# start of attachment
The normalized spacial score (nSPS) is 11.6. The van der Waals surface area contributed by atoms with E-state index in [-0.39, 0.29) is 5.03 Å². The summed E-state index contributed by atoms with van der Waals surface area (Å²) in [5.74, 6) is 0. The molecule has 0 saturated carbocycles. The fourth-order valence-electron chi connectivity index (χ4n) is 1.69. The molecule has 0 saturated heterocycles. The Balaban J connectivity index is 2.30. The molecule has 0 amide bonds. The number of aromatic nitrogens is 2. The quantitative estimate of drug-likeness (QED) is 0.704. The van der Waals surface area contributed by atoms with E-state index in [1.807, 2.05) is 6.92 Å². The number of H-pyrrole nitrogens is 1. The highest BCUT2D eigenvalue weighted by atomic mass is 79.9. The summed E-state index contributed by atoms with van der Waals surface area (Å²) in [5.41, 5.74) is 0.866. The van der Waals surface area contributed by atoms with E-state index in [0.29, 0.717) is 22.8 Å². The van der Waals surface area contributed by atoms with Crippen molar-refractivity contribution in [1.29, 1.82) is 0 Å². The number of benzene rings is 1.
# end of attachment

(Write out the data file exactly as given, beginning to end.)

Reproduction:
The normalized spacial score (nSPS) is 11.6. The van der Waals surface area contributed by atoms with E-state index in [-0.39, 0.29) is 5.03 Å². The summed E-state index contributed by atoms with van der Waals surface area (Å²) in [5.74, 6) is 0. The molecule has 0 saturated carbocycles. The fourth-order valence-electron chi connectivity index (χ4n) is 1.69. The molecule has 0 saturated heterocycles. The Balaban J connectivity index is 2.30. The molecule has 0 amide bonds. The number of aromatic nitrogens is 2. The quantitative estimate of drug-likeness (QED) is 0.704. The van der Waals surface area contributed by atoms with E-state index in [1.807, 2.05) is 6.92 Å². The number of H-pyrrole nitrogens is 1. The highest BCUT2D eigenvalue weighted by atomic mass is 79.9. The summed E-state index contributed by atoms with van der Waals surface area (Å²) in [5.41, 5.74) is 0.866. The van der Waals surface area contributed by atoms with E-state index in [0.29, 0.717) is 22.8 Å². The van der Waals surface area contributed by atoms with Crippen molar-refractivity contribution in [1.29, 1.82) is 0 Å². The number of benzene rings is 1.